Mechanized systems for harvesting eastern hardwoods
Gen. Tech. Rep. NRS-69. Newtown Square, PA: U.S. Department of Agriculture, Forest Service, Northern Research Station. 13 p.
In the central Appalachian region, hardwoods traditionally have been harvested by chainsaw felling with trees and logs extracted from the forest to landings by rubber-tired skidders, bulldozers, and crawler tractors. In recent years, mechanized systems that include feller bunchers and cut-to-length (CTL) processors coupled with forwarders and clambunk and grapple skidders have been used increasingly to harvest Eastern hardwoods. Feller bunchers fell trees and pile stems or logs in bunches. CTL processors fell trees and delimb them, buck the stems into logs, and pile them in presorted bunches. Wood piles and bunches are transported to landings by a clambunk or grapple skidder or a forwarder. These system combinations for processing and transporting essentially eliminate the need for woods workers on the ground, a major advantage from a production and safety standpoint, and greatly reduce adverse effects on the site compared to chainsaw felling and conventional skidding. Feller buncher and CTL systems are reviewed, results of environmental impact studies are presented, and cost equations for a range of operating conditions in Eastern hardwoods are provided.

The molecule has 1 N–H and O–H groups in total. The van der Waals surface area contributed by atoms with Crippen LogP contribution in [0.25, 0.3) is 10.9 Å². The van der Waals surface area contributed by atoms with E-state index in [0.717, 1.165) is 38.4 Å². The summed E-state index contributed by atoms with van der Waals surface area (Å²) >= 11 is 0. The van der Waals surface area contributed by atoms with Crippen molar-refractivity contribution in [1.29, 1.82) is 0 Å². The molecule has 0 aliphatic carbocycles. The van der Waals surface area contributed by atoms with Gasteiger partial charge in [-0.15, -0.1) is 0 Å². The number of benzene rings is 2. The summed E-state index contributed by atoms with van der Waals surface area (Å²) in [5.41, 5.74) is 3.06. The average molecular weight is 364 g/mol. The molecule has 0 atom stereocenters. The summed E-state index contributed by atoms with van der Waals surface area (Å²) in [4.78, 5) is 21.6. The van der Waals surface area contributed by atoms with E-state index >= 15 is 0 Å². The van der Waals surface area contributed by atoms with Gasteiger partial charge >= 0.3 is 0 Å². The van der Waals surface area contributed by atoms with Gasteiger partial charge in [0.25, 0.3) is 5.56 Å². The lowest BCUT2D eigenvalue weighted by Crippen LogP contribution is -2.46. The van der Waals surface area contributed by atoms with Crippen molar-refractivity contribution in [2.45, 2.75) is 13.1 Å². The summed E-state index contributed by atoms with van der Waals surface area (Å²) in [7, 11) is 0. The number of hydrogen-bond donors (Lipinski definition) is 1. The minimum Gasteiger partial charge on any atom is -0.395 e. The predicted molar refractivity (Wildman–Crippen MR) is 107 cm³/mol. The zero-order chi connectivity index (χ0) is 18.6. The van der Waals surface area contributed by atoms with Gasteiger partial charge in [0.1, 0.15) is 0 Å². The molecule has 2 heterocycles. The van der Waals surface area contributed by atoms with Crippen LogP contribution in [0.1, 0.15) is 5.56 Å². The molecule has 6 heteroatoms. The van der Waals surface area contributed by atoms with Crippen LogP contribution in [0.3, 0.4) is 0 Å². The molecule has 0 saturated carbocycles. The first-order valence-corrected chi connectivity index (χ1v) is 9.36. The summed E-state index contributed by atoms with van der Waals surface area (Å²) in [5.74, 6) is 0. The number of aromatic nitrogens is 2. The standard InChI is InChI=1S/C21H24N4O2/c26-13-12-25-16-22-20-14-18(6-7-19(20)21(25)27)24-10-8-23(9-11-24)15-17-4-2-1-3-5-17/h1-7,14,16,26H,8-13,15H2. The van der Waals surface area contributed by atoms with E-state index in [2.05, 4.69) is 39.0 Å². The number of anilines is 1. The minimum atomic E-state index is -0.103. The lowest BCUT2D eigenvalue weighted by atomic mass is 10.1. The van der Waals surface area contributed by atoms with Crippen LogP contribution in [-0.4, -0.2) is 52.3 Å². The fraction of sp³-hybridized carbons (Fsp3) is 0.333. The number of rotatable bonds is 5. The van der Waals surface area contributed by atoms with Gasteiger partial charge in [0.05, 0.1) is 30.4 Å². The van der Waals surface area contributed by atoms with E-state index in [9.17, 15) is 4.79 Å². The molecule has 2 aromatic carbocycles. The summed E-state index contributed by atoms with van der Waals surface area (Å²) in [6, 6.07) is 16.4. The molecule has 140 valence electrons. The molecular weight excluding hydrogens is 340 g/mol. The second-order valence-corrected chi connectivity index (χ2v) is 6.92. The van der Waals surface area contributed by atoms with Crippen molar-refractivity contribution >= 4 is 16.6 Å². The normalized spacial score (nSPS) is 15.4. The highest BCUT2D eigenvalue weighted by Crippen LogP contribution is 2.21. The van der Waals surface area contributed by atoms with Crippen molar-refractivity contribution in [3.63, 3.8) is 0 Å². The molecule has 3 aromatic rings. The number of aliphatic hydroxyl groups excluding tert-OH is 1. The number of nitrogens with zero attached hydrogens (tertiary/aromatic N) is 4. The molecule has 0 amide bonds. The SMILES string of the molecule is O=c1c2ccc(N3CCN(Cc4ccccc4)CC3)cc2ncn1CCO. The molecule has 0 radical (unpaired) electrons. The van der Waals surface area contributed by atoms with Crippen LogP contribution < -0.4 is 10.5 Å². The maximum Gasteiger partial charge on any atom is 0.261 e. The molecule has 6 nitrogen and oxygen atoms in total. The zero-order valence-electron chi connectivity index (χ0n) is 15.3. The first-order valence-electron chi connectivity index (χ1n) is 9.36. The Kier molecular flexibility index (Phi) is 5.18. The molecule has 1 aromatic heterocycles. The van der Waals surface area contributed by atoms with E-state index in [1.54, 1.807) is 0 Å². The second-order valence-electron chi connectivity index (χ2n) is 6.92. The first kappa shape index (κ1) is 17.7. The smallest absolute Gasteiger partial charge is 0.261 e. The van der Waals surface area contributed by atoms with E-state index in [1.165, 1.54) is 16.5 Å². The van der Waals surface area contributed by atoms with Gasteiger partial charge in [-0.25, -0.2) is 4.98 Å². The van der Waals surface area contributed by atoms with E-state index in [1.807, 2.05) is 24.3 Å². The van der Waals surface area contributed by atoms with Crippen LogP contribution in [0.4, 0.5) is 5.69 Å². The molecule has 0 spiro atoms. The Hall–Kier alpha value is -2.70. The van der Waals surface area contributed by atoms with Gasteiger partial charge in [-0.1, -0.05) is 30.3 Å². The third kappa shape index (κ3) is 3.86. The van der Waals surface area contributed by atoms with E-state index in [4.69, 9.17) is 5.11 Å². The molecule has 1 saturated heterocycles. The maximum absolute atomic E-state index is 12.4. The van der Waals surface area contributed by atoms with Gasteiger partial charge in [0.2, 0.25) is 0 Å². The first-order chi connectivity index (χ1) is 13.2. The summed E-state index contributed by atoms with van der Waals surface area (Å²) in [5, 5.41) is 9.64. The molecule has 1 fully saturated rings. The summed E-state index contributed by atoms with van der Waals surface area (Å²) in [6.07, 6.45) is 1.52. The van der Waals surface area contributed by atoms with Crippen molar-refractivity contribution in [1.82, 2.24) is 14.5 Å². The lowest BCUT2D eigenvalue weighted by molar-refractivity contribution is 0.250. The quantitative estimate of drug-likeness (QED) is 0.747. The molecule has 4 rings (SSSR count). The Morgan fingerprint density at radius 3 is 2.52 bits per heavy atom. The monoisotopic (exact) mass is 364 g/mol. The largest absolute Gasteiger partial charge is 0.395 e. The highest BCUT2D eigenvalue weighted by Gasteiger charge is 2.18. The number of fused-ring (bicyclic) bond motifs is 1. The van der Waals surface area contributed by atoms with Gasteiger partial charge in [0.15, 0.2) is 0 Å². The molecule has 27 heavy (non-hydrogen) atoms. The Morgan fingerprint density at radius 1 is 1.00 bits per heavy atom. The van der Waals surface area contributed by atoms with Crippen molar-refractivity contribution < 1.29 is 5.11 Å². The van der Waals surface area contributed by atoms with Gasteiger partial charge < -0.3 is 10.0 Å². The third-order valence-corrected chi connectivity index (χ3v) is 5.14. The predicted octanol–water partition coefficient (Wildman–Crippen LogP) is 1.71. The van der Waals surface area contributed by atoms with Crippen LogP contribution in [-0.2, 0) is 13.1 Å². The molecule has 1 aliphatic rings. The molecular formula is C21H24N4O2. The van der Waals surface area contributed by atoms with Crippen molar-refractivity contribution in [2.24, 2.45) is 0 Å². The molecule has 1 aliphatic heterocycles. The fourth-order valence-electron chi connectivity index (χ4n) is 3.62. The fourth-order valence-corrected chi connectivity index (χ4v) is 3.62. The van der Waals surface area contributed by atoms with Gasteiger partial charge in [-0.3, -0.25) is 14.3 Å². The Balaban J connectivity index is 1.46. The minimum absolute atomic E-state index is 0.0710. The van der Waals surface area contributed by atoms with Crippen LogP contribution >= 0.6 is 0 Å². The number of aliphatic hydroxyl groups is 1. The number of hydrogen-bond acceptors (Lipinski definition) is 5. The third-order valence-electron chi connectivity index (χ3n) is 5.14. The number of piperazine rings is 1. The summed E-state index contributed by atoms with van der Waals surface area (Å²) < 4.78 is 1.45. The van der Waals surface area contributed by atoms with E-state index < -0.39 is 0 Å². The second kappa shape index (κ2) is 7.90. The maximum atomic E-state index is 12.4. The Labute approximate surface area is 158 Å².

Keywordsfeller buncher, cut-to-length processor, forwarder, production cost, safety, site impact
LeDoux, Chris B. 2010. Mechanized systems for harvesting eastern hardwoods. Gen. Tech. Rep. NRS-69. Newtown Square, PA: U.S. Department of Agriculture, Forest Service, Northern Research Station. 13 p. https://doi.org/10.2737/NRS-GTR-69.